Birthdays: 1856 Lyman Frank Baum (Author, Wizard of Oz stories)

MAY 16
* 1929 First Academy Awards
Birthdays: 1919 Liberace (Wladziu Valentino Liberace)

MAY 17
* 1792 New York Stock Exchange established
* 1875 First Kentucky Derby, Aristides is the winner

MAY 18-20 Calaveras County Fair & Jumping Frog Jubilee
MAY 18-27 Lilac Festival, Rochester, N.Y. (500,000 attendance)

MAY 18
* National Bike to Work Day
* International Museum Day
Birthdays: 1902 Meredith Wilson, playwright (The Music Man)
           1920 Pope John Paul II

MAY 19
* Armed Forces Day
* World Championship Steak Cookoff, Magnolia, Arkansas
* 1906 Boys Clubs of America founded
* Preakness Stakes at Pimlico Race Course, Baltimore, Maryland

MAY 20-21
* 1927 Lindbergh's solo Trans-Atlantic Flight

MAY 20
* International Aids Candlelight Memorial
* 1932 Amelia Earhart's solo Atlantic Flight
* 1916 Norman Rockwell's first Saturday Evening Post cover
* 1875 International Bureau of Weights and Measures established
* 1862 Homestead Act signed. It opened the American West
Birthdays: 1768 Dolly Madison (Dorothea Dandridge Payne Todd)
           1799 Honore de Balzac; 1908 Jimmy Stewart

Diogenes, the ancient Greek philosopher, once advised a young
courtier, "If you lived on cabbage, you would not be obliged to
flatter the powerful."
To which the courtier replied, "If you flattered the powerful,
you would not be obliged to live upon cabbage."

Potatoes and lettuce are the two most popular fresh vegetables
in the U.S.

 Jacques Lemaire makes and sells Mandala jewelry in the outdoor
 garden at Blue Heaven Restaurant. Check out his unique handmade
 items at Blue Heaven Restaurant
 or on his WebSite
 Comments from our Readers:
James, Of all the newsletters, on-line magazines, etc. that I
receive your's is the only one that I read completely. Keep up
the great work. Ciao (chow)  Patrick   

Sweet Potatoe Puree

¼ Lb Butter
½ cup Brown sugar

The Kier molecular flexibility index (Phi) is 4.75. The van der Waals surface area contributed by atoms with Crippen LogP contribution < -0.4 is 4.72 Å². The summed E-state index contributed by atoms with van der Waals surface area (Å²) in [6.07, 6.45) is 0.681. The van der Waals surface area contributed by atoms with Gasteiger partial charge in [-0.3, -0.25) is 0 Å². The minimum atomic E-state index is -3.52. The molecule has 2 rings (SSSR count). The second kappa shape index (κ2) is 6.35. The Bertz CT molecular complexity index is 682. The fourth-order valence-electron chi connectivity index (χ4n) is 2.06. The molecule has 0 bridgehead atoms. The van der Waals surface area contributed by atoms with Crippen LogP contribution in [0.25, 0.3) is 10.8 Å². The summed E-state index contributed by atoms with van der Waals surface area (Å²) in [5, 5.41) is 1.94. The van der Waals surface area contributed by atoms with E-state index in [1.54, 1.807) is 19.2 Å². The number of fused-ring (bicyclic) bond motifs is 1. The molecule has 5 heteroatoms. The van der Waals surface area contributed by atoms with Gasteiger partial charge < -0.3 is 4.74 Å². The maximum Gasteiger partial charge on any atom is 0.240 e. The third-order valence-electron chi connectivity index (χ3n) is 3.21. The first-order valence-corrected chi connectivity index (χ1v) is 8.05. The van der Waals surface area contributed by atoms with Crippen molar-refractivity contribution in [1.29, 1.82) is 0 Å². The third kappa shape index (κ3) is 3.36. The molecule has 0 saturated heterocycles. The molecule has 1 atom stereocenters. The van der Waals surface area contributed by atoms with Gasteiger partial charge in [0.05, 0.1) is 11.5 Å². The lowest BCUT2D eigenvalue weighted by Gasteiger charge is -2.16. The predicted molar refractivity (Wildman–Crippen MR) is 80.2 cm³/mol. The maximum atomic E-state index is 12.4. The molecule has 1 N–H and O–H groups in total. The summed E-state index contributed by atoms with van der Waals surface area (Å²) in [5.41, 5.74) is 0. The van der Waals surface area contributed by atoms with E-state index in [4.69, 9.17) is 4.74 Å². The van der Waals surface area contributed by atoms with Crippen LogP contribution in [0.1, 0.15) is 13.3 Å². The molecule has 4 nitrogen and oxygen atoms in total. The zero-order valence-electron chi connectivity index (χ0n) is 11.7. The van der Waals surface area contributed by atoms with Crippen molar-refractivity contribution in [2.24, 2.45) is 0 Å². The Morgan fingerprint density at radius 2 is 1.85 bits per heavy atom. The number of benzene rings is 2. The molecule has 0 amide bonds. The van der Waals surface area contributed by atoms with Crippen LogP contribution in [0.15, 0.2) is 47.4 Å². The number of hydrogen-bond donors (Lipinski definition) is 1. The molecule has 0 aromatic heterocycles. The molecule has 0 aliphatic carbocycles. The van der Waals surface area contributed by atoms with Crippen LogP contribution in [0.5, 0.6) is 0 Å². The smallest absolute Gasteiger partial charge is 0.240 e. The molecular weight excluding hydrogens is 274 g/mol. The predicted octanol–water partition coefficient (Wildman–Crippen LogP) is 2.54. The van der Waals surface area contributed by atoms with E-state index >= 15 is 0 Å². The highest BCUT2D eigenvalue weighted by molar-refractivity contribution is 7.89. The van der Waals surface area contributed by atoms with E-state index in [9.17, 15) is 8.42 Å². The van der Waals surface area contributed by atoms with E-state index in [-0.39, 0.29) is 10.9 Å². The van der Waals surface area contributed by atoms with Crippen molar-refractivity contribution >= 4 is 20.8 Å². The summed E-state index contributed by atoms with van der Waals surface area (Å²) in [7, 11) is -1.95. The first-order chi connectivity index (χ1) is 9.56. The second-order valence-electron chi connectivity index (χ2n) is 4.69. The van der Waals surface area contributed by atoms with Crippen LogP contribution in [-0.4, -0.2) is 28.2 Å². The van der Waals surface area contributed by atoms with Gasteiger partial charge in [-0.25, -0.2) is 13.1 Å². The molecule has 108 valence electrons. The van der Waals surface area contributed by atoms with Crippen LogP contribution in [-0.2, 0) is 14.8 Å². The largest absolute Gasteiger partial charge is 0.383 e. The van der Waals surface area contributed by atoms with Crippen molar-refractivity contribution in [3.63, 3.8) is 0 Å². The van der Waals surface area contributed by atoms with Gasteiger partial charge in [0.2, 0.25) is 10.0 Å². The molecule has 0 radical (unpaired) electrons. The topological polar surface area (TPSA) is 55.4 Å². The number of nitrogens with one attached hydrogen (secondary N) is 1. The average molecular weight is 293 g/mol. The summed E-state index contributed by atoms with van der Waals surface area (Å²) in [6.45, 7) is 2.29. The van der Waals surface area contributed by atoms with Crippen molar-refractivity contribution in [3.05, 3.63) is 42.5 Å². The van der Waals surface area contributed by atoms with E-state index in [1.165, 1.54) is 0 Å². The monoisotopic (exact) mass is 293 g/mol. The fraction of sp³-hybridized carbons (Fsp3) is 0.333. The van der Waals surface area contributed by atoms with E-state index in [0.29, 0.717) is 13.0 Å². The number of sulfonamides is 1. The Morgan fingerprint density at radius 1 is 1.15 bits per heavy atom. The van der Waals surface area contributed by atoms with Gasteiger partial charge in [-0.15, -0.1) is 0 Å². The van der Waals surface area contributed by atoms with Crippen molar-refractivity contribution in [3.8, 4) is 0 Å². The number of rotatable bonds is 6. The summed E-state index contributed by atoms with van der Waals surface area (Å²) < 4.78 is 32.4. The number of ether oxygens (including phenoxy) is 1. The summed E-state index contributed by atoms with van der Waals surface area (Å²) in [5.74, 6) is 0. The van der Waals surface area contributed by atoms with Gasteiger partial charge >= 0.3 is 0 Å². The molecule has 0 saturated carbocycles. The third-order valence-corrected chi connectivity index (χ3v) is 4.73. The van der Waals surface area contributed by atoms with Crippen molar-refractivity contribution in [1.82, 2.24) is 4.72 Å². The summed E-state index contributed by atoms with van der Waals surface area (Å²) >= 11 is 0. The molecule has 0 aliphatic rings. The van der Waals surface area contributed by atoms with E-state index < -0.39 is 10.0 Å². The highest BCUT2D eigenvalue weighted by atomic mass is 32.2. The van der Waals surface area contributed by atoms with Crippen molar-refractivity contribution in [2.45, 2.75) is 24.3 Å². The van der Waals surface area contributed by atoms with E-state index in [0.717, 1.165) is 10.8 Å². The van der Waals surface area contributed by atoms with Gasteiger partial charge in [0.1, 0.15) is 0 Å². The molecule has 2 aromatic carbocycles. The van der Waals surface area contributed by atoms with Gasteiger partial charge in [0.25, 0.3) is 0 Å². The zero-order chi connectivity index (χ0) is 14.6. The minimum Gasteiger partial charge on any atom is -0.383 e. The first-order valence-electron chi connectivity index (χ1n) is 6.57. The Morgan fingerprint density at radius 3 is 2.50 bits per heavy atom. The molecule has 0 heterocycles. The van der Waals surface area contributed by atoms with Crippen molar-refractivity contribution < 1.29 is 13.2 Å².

2 Egg yolks
Place butter and Sugar in a small sauté pan and heat until sugar
is melted into the butter. Add egg yolks. Contine heating and
stir to a smooth consistency. Remove from heat.
Peel sweet potatoes and cut into large dice. Place into stain-
less pot and cover with cold water, place on a high heat and
bring to simmer. Cook until potatoes will drop from a knife
when it is inserted.
Drain off the water, allow cooling a little, then pureeing in
food processor.
For every food processor bowl full of sweet potato (about 3 to
4 cups before pureeing) add 2 tbsp of butter mixture.
When a smooth consistency is achieved, check seasoning and
place into pastry bag ready for service.

Ensure all the water is drained off the potato once they are
cooked. You could return the potatoes to the heat briefly to
get rid off any excess water.
Ensure there are no lumps after pureeing.

 Email your recipe requests, food info or history
 questions to me at [email protected]
"There is a difference between dining and eating. Dining is an
art. When you eat to get the most out of your meal, to please
the palate, just as well as to satiate the appetite, that, my
friend, is dining."
Yuan Mei, 1936

Kansas artist Stan Herd has created many acre-sized reproductions
of paintings by artists such as Cézanne and Van Gogh, designed to
be seen from the air, by selecting seeds that yield plants with
the exact colors he needed.

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"Soup and fish explain half the emotions of human life."
Sydney Smith

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Each saffron crocus flower hs 3 stigmas, it takes about 80,000
flowers (240,000) stigmas to make a pound of saffron. It takes
an experienced picker about 12 days to pick this many. By the
time saffron gets to retail stores, it's cost is over $4000
per pound.

 Click here:
 to print the latest Culinary Crossword puzzle

 A copy of this newsletter and previous newsletters is on the
 Food Reference WebSite at

"Oysters are more beautiful than any religion....There's nothing
in Christianity or Buddhism that quite matches the sympathetic
unselfishness of an oyster."
'Saki', pen name of Scottish writer Hector Hugh Munro (1870-1916)
ADVERTISEMENT:  Check out Conch Republic Concierge for all your
 needs before, and during your visit to Key West. We have some
 amazing rates for private homes, yachts, cottages and suites
 this season! 

 © copyright James T. Ehler, 1990, 2001, All rights reserved.
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[email protected]  
 James T. Ehler (webmaster, cook, chef, writer)
 3920 S. Roosevelt Blvd
 Suite 209 South
 Key West, Florida 33040
 E-mail: [email protected]   Phone: (305) 296-2614
 Food Reference WebSite: